What Do U.S. Consumers Know that Businesses Don't? | Lord Abbett
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Economic Insights

With U.S.-China trade tensions escalating, U.S. purchasing managers have turned less optimistic than their eurozone counterparts. Meanwhile, U.S. consumer comfort levels remain elevated. 

Talk about a role reversal: The May flash purchasing managers’ index (PMI) for the manufacturing sector in the United States, released on May 23, 2019, was actually weaker than a similar report for the eurozone. That’s a little shocking, given the widely reported economic malaise in many European nations in recent months. The May PMI data stoked fears of a potential economic slowdown in the United States as the decade-long U.S. expansion traverses its 119th month (one shy of the all-time longevity record).


U.S. Purchasing Managers Have Turned Less Optimistic than European Peers
Flash IHS Markit manufacturing purchasing manager indexes (monthly) for the United States and the euro area (eurozone), June 2016–May 2019

Source: IHS Markit. Data as of May 23, 2019.


Thus, sentiment is increasingly negative in the U.S. as an ongoing inventory correction depresses production in the near term and trade war worries engender fears that demand will weaken.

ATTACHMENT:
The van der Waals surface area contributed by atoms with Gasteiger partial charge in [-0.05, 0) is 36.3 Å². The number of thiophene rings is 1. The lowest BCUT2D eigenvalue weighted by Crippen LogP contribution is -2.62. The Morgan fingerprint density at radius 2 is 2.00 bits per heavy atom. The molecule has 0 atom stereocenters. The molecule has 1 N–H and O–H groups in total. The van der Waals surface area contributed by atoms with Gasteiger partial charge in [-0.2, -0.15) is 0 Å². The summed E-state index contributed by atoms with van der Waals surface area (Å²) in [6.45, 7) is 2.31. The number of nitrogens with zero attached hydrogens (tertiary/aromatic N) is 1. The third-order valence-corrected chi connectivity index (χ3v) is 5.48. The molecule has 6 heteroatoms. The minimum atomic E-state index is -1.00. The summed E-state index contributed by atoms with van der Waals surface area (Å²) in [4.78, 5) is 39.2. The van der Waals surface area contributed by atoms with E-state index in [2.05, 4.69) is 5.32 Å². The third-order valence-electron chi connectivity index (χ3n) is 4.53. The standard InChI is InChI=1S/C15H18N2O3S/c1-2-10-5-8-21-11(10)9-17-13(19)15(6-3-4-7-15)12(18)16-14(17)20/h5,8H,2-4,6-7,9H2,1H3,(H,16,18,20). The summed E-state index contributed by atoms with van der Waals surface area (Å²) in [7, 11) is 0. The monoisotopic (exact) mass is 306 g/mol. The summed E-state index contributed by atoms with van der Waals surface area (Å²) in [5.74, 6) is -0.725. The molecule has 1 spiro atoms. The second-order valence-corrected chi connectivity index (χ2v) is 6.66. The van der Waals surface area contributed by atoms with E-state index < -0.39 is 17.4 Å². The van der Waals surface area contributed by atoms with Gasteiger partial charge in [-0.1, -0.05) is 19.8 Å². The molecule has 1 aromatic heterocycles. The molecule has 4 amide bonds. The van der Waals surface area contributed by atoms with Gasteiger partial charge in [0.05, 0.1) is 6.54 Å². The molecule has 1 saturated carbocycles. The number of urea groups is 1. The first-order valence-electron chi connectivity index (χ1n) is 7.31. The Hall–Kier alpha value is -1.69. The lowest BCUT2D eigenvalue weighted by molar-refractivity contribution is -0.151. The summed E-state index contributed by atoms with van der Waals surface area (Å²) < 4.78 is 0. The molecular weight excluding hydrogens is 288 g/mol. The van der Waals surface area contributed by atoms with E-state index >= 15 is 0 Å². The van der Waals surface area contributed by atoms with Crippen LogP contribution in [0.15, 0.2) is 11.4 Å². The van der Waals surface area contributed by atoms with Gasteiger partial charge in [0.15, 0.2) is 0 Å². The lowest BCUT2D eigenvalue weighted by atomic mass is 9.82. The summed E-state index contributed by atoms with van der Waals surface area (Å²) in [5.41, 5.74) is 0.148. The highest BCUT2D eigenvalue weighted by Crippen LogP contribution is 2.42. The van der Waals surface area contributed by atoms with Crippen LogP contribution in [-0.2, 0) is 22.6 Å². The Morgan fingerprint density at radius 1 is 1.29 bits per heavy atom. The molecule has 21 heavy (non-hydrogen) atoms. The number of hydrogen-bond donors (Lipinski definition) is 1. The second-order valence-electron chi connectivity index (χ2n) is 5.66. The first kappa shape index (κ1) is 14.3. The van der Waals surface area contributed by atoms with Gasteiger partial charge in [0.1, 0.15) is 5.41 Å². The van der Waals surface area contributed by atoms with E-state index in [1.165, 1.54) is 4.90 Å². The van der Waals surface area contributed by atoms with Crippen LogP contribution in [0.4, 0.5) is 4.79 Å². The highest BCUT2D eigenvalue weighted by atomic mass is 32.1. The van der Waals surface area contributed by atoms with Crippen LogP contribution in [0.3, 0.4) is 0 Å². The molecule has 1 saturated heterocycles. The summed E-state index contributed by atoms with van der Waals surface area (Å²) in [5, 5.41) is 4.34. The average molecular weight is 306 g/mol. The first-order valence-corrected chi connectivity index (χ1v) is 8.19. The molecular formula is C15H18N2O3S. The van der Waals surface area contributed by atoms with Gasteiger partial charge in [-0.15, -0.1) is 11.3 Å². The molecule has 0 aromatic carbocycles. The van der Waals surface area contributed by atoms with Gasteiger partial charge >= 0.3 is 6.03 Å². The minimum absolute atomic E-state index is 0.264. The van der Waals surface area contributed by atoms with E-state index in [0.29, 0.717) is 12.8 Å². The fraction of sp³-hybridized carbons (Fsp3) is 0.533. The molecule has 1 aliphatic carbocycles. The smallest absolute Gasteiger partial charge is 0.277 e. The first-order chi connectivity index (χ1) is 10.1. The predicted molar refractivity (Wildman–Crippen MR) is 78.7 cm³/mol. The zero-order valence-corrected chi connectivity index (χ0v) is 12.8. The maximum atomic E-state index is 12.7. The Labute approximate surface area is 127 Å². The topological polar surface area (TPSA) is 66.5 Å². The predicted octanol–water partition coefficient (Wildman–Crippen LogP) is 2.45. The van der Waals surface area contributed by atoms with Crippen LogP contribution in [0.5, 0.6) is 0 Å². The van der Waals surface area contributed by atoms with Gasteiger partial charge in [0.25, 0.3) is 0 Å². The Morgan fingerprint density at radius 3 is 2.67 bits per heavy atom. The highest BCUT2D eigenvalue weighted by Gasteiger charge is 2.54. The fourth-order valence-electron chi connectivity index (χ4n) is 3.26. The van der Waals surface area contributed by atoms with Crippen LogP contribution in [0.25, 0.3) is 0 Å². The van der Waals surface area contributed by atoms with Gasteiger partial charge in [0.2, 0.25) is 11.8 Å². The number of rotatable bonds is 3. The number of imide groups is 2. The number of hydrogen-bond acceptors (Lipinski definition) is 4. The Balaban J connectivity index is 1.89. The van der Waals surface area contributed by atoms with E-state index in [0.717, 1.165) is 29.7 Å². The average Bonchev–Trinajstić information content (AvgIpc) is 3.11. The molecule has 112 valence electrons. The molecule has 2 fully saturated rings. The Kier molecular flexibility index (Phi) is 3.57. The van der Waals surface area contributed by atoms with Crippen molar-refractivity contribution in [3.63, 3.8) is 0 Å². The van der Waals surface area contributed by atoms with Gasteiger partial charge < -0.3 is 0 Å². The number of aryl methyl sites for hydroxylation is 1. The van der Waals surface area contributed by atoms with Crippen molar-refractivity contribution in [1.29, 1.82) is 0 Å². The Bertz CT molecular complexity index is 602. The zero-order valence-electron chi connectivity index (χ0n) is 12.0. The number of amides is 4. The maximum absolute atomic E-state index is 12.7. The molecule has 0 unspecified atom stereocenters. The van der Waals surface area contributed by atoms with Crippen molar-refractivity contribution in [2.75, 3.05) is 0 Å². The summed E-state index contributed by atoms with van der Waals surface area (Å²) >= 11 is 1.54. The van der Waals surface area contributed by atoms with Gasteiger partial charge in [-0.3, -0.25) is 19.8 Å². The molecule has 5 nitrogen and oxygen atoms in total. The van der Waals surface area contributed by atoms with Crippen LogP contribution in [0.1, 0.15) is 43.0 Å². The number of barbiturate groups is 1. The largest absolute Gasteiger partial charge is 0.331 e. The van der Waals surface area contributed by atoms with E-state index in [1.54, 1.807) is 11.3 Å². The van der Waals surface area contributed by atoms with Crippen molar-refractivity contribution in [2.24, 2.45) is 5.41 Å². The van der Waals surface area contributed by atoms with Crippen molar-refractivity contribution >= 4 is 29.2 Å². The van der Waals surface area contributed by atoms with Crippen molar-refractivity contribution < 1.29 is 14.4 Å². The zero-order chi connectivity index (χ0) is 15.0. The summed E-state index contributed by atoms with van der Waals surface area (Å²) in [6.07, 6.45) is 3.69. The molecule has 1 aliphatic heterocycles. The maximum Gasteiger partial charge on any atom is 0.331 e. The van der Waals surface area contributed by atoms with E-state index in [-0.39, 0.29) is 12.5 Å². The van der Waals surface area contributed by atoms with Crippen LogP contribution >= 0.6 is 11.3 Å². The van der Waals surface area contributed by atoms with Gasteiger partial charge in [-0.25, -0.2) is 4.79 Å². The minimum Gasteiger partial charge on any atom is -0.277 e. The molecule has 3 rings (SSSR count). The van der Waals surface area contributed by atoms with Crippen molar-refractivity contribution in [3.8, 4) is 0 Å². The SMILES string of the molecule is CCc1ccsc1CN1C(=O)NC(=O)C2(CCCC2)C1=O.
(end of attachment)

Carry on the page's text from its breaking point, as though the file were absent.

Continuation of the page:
Consumers don’t seem to have received the same gloomy message as the companies surveyed in the PMI reports. The weekly Bloomberg consumer comfort index has remained at a level very close to recent highs through the third week in May.


U.S. Consumer Comfort Remains Elevated despite Trade Tensions
Data for the period Oct. 19, 2003–May 19, 2019

Source: Bloomberg. Data as of May 23, 2019. Consumer Comfort=Bloomberg Consumer Comfort Index. State of the National Economy=Bloomberg U.S. National Economy Expectations Diffusion Index.


This index is highly correlated with all other surveys of consumer confidence and thus it appears that trade war concerns and other potential pitfalls for the global economy have not filtered down to the micro level, where more prosaic concerns are the drivers of sentiment.

For now, the U.S. consumer appears to be shrugging off the increasingly grim headlines around the U.S.-China trade conflict.  That’s especially important, as the consumer sector accounts for nearly 70% of U.S. gross domestic product, according to the U.S. Bureau of Economic Analysis.  Should the tensions escalate further—and begin to have a pronounced effect on U.S. growth and inflation—consumer data for June and beyond may signal a summer of growing discontent.



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